Today I am a grown-up festival

Artistic director Effie Benaya talks about raising the Oud Festival from a small two-day affair to a 13-year-old world-class event.

Shlomi Shaban 521 (photo credit: Yossi Tzvaker)
Shlomi Shaban 521
(photo credit: Yossi Tzvaker)
Effie Benaya looks as pleased as Punch, and why shouldn’t he? Any father of a bar mitzva boy would probably have a similarly joyous demeanor, although, in the case of the Confederation House director, the transition from boyhood to manhood refers to the Oud Festival rather than his biological offspring.
“Yes, I suppose it is a momentous occasion,” says Benaya of this year’s festival, which kicks off on November 8 and will last a full 10 days. These days the festival is a far grander affair than the inaugural, modestly proportioned event 13 years ago, which lasted all of two days and was based exclusively in the Confederation House’s cozy confines. These days, the program incorporates concerts at some of Jerusalem’s most prestigious venues, including the Jerusalem Theater and Beit Shmuel, as well as at the original house site.
The festival program has settled into something of a well-trodden format in recent years. The now regular extended program features many of the biggest names in the local music industry. In addition to the usual suspects from our richly talented ethnic and world music sector, Benaya has increasingly turned to other musical domains in an effort to widen the festival’s consumer appeal. A few years back, Turkish-born rock star Berry Sakharof joined forces with ethnic music mainstay Yair Dalal, and rock act Nikmat Hatractor frontman Avi Beleli has also participated in the Oud Festival fray in a tribute to 12th-century Spanish poet-philosopher and Bible commentator Avraham Ibn Ezra.
This year’s festival opens with another concert that feeds off Ibn Ezra’s work, with an intriguing interdisciplinary lineup. There are plenty of big guns in the November 8 show, which will take place at the Jerusalem Theater (at 9 p.m.) with singer-songwriters Ehud Banai and Shlomi Shaban along with hiphopper Shaanan Street, Andalusian music vocalist Lior Almaliach and veteran vocalist-guitarist Albert Amar collaborating with alternative Jewish rock act Hamadregot.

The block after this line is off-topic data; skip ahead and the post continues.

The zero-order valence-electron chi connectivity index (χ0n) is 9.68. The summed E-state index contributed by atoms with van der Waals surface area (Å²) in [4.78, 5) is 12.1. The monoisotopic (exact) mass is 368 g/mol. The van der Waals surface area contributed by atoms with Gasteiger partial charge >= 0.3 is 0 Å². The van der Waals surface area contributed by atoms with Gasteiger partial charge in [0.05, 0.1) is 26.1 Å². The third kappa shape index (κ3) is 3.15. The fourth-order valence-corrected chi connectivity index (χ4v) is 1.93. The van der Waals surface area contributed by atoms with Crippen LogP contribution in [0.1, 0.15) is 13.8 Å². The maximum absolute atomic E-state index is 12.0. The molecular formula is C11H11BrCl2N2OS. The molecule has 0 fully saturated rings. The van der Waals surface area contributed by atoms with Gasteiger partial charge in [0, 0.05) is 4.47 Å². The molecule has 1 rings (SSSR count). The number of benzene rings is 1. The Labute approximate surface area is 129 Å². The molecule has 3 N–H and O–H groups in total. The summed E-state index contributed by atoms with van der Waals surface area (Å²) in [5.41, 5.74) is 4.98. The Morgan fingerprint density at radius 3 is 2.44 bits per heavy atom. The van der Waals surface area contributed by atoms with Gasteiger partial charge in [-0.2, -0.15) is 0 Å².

Meanwhile, former rocker and now more ethnically inclined singer-songwriter Etti Ankri’s “Mama Zehyerei” slot will proffer a colorful repertoire of Tunisian songs fueled by her childhood memories of the songs her grandmother used to sing. On November 12, the Four Greats concert at the Jerusalem Theater is another blast from the past based on songs written and performed by four of the most iconic figures of the Arabic music genre – Muhammad Abd al-Wahab; Farid al-Atrash; the latter’s sister, vocalist Asmahan; and fellow diva Layla Mourad.
The repertoire will be fronted by vocalists Avi Cohen, Maum Zayud and Lubna Salameh, with substantial underpinning by the Nazareth-based Orchestra for Arab Music conducted by Nizar Radwan.
The festival’s cultural spread stretches beyond the strict borders of the Arab music world, particularly with Between the Caucasus and Ararat’s November 13 concert at the Jerusalem Theater, which will be presented by the Israel Camerata Orchestra with conductor Aram Garbakian and mezzo-soprano Anna Mailian front-and-center. There is more extraterritorial fare on offer at “Music and Poetry from Crete” on November 13, fronted by veteran Irish-born Crete-resident lyre player Ross Daly. Daly has appeared at the festival several times over the years, and on this occasion he will be joined by three Greek musicians – lute player-vocalists Giorgos Xilouris and Giorgos Manolakis and lyre player Kelly Thoma, with stellar Israeli percussionist Zohar Greco providing a multicolored rhythmic foundation.